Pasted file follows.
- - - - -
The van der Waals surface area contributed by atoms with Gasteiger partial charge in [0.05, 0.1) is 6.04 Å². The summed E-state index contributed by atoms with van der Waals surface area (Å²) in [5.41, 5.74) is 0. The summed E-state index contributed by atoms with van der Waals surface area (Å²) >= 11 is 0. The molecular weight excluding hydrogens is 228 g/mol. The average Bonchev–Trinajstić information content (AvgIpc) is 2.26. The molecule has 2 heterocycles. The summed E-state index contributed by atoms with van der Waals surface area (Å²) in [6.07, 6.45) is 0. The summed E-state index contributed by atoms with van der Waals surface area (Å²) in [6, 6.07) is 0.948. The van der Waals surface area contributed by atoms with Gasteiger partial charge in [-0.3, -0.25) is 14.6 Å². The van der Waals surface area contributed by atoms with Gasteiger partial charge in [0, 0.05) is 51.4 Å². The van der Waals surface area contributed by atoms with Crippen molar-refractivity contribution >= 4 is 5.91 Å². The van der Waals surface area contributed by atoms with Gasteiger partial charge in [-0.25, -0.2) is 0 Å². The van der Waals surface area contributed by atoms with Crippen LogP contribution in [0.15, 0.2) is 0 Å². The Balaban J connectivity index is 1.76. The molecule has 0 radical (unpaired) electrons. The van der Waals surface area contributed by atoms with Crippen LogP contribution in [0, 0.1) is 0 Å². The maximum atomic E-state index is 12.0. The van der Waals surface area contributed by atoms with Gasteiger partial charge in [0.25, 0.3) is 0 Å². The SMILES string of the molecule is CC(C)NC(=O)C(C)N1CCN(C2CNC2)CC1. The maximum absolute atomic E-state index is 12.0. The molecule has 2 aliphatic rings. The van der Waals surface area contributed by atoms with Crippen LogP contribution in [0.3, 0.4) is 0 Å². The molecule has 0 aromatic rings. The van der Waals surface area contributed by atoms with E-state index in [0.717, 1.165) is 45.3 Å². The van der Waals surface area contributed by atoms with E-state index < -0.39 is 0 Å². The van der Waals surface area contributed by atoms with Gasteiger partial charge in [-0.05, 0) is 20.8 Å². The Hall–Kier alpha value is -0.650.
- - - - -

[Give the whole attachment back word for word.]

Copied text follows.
The van der Waals surface area contributed by atoms with Gasteiger partial charge in [0.05, 0.1) is 6.04 Å². The summed E-state index contributed by atoms with van der Waals surface area (Å²) in [5.41, 5.74) is 0. The summed E-state index contributed by atoms with van der Waals surface area (Å²) >= 11 is 0. The molecular weight excluding hydrogens is 228 g/mol. The average Bonchev–Trinajstić information content (AvgIpc) is 2.26. The molecule has 2 heterocycles. The summed E-state index contributed by atoms with van der Waals surface area (Å²) in [6.07, 6.45) is 0. The summed E-state index contributed by atoms with van der Waals surface area (Å²) in [6, 6.07) is 0.948. The van der Waals surface area contributed by atoms with Gasteiger partial charge in [-0.3, -0.25) is 14.6 Å². The van der Waals surface area contributed by atoms with Gasteiger partial charge in [0, 0.05) is 51.4 Å². The van der Waals surface area contributed by atoms with Crippen molar-refractivity contribution >= 4 is 5.91 Å². The van der Waals surface area contributed by atoms with Gasteiger partial charge in [-0.25, -0.2) is 0 Å². The van der Waals surface area contributed by atoms with Crippen LogP contribution in [0.15, 0.2) is 0 Å². The Balaban J connectivity index is 1.76. The molecule has 0 radical (unpaired) electrons. The van der Waals surface area contributed by atoms with Crippen LogP contribution in [0, 0.1) is 0 Å². The maximum atomic E-state index is 12.0. The van der Waals surface area contributed by atoms with Gasteiger partial charge in [0.25, 0.3) is 0 Å². The SMILES string of the molecule is CC(C)NC(=O)C(C)N1CCN(C2CNC2)CC1. The maximum absolute atomic E-state index is 12.0. The molecule has 2 aliphatic rings. The van der Waals surface area contributed by atoms with Crippen LogP contribution in [0.3, 0.4) is 0 Å². The molecule has 0 aromatic rings. The van der Waals surface area contributed by atoms with E-state index in [0.717, 1.165) is 45.3 Å². The van der Waals surface area contributed by atoms with E-state index < -0.39 is 0 Å². The van der Waals surface area contributed by atoms with Gasteiger partial charge in [-0.05, 0) is 20.8 Å². The Hall–Kier alpha value is -0.650.